Biggest myths regarding mental illness is that there is no hope: Path to Recovery

Article author- Haleema Bawany

Mental illness is one of the most misunderstood issues of our time. From stigmas to rumors, it’s truly concerning just how much misinformation is being spread about this harrowing problem. One of the biggest myths regarding mental illness is that there is no hope for individuals suffering from it. However, this belief is inherently false, as there are countless accounts from multiple people discussing how they overcame their disorders. In this article, we will be taking a look at 3 individuals who share their stories, recounting their path to recovery.

Donna’s Story – Recovery from Bipolar Disorder, Dissociative Disorder and PTSD

According to Natasha Tracy from, “Donna experiences bipolar disorder, dissociative disorder and post-traumatic stress disorder (PTSD). Donna describes her life before recovery as a “living hell” – repeatedly in and out of the hospital and attempted suicide.  Even her doctors thought there were times when she wouldn’t make it through the night.

At age 24, Donna recalls,

I started going downhill really fast, I could not get control of any part of my life. Everything seemed to be too much of an effort and I began acting out in ways that I had never done before. I just didn’t care about myself or anyone.

Through medication, therapy, a great treatment center and religious faith, Donna achieved a level of recovery.

Every day I struggle with keeping my symptoms under control. The [treatment] center has played a huge part in not only my life but my recovery. I know in my heart that if it hadn’t been for the staff there I wouldn’t be here today. I know that I did the work to get here but they are the ones who helped me put it in drive and when I got stuck; they pushed me, even carried me.  

Today, Donna considers herself thriving both at work and home.

I have my symptoms under control and am stable now. It took a lot to get to this point. It took people believing in me. It took a huge effort on my part to want to learn how to get better and an even larger effort on my part to actually do it. No one ever told me that recovery was going to be easy but they did instill in me the belief that it would be worth every ounce of hard work that I put into it.”

Ana’s Story – Recovery from Depression and Anxiety

Recounting her recovery story to San Mateo County Health, Ana said, “I lived with undiagnosed depression and anxiety that began when I was a child until I decompensated (fell apart) and developed psychotic features (depression along with loss of touch with reality) including thoughts that others can read my mind, fear, and visual hallucinations. Thanks to the help of medication, therapy, my family and friends, and God, I recovered (although not completely).  I decompensated two other times when I stopped taking my medication and luckily with the mentioned resources, I am 80% recovered and I am now living my dream life with a job, a family, and a relatively healthy mental state. Remember: speak up, seek help, don’t give up, live intensely, and God loves you.”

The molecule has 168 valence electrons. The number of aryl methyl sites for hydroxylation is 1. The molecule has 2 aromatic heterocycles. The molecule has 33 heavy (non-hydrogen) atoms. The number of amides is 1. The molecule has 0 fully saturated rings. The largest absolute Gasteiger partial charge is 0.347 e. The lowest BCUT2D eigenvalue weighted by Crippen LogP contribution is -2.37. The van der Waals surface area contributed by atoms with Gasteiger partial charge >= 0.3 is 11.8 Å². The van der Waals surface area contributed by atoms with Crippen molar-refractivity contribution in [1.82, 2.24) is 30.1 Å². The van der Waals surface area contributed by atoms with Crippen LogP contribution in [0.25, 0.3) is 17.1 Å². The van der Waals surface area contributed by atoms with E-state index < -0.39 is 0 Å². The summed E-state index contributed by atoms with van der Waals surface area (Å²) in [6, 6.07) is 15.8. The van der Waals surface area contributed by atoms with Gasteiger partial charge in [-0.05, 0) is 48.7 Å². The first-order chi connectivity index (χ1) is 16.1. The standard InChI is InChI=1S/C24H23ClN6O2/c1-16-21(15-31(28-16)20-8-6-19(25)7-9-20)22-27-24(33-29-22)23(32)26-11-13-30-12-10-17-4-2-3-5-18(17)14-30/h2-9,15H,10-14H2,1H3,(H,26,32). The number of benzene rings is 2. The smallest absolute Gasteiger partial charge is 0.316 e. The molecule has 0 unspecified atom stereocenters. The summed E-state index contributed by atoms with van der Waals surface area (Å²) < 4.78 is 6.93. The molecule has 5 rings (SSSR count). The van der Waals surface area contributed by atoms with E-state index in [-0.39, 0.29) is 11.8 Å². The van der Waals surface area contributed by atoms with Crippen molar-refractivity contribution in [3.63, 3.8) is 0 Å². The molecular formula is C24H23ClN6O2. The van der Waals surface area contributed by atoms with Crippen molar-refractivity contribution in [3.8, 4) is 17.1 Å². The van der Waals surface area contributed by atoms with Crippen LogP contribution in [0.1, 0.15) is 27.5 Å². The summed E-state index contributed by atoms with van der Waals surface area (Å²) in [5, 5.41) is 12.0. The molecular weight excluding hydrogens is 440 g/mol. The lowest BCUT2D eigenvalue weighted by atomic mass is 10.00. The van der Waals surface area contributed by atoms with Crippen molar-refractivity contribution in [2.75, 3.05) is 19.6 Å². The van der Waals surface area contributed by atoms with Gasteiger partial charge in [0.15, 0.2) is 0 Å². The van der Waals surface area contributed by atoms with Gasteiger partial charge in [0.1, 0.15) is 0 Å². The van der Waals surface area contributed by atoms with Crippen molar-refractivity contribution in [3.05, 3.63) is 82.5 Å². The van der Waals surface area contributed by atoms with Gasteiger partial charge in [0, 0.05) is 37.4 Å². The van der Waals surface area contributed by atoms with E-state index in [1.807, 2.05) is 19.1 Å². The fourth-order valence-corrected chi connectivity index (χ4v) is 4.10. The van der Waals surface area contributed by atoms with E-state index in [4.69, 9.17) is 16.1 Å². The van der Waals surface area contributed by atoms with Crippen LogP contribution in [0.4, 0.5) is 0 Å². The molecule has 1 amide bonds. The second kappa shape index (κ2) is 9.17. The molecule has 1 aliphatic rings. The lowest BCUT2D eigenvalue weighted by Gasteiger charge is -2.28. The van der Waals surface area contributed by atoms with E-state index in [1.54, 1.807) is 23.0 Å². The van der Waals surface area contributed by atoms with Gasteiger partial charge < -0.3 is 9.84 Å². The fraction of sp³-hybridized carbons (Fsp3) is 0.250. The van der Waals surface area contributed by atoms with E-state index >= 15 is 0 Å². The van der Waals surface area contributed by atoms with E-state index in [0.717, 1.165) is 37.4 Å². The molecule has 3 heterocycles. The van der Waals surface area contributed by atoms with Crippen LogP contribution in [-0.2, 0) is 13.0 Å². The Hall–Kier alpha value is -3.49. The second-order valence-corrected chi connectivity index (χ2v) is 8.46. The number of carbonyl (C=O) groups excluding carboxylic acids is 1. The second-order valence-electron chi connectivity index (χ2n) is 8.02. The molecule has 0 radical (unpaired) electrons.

Anjali’s Story – Recovery from an Eating Disorder, Self-Harm, Depression, and Anxiety

ForwardThinking Birmingham features Anjali’s story, where she tells us how, “I have dealt with mental health difficulties since the age of 11. I began receiving support for my disordered eating, self-harm, depression, and anxiety when I was 13 years old. This consisted of a lot of therapy and individual work and now I can happily say I am recovered.  I continue working on myself every day to create a life I know I deserve.

My recovery journey began at 13 years old when I finally realized something had to change because I was so sick of the way I was feeling every day. As a young girl, I’d always been a passionate person to strive for success and when I realized that I needed to receive help so I can stop holding myself back and reach my goals, I slowly began responding to therapy. Choosing recovery was the best decision I made. I learnt so much more about myself and began falling in love with myself and the world, without being so critical of everything. Making the choice to wake up every day and at least try to be kind to myself is what allowed me to now be here today helping others.”

By sharing their experiences, these individuals who suffered from mental illness give the world hope that there are ways to recover. Pain is not forever, and by making an effort to seek out the right resources, the path to recovery will be soon to follow.

Article author: Haleema Bawany

Haleema Bawany is a junior at Jordan High School with a passion for all things psychology! It is her dream to become a psychologist in the future so she can help people with mental health issues live life to their full potential!